Ethical Dilemmas also have a Real World application, such as the case with Flight 93 from Pennsylvania, September 11th, 2001.
Morality based on results is MORAL REASONING
Consequentialist: Locates morality in the consequence of an act, state of the world as a result of what you do.
If you hesitated to push the fat man or yank out the organs because the act is categorically wrong then that would make you a categorical thinker. A kind of absolutist, locating morality in certain duties or rights.
Yet where do our rights come from?
Jeremy Bentham was an 18th century British philosopher that wrote a lot about ethics and morality. John Stuart Mill built on Bentam's concepts and developed Utilitarianism, which today we call cost benefit analysis and the greater good.
This philosophy seeks to maximize utility or the balance of pleasure over pain, happiness over suffering. The greatest good for the most number of people. Think of it as lifeboat ethics.
A most curious case...
What is happiness? Is it merely just the absence of suffering? If satisfaction truly exists then it can be measured, right? A dog or cats life consists of appetites, cravings, desires, gratifications. Same with humans only more complicated. In the 1930's some psychologists tried to figure out. Lead by a chap named Thorndike they took a survey.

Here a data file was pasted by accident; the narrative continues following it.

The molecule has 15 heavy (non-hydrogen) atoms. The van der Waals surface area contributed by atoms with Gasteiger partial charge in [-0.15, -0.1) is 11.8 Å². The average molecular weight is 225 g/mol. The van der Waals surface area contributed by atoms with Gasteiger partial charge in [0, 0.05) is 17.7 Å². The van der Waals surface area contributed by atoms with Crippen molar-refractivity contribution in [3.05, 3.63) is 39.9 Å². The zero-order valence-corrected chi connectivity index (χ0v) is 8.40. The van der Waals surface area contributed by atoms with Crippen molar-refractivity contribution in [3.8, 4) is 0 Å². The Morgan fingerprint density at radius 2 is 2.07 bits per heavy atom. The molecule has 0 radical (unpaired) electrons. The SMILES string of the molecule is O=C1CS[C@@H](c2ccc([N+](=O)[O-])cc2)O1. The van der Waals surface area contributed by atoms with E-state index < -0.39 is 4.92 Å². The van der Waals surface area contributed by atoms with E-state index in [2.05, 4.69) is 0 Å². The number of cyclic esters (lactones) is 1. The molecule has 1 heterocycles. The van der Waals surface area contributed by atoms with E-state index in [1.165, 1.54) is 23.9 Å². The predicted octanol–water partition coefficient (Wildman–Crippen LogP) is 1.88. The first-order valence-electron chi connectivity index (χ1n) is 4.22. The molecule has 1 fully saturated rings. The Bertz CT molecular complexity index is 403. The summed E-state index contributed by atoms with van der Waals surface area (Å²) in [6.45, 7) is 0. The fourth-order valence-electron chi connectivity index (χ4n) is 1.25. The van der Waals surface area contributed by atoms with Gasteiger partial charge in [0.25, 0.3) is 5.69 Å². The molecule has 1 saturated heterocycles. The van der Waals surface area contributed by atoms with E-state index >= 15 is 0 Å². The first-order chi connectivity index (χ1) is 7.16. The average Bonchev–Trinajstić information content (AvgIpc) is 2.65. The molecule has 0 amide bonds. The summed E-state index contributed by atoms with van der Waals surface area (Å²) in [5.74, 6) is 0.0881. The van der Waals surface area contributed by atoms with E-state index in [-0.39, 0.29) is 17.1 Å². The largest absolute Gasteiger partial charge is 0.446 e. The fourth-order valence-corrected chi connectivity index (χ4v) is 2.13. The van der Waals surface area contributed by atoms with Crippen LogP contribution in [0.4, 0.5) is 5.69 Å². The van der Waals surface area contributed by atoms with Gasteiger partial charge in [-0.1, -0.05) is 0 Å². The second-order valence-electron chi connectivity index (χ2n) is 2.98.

How much would you have to be paid to...
Live in Kansas?
Eat a worm?
Have a tooth pulled?
Lastly, can you make an argument for texting while driving using cost benefit analysis?
About the same time Emmanuel Kant came up with a different approach. This unyielding German fellow said that morality was in the action and not the result.
But do we really know what right and wrong is? Is there some gray area? Can we really trust our knowledge of the world?
And is morality simply just made up?
So what about putting moral dilemma's in your stories?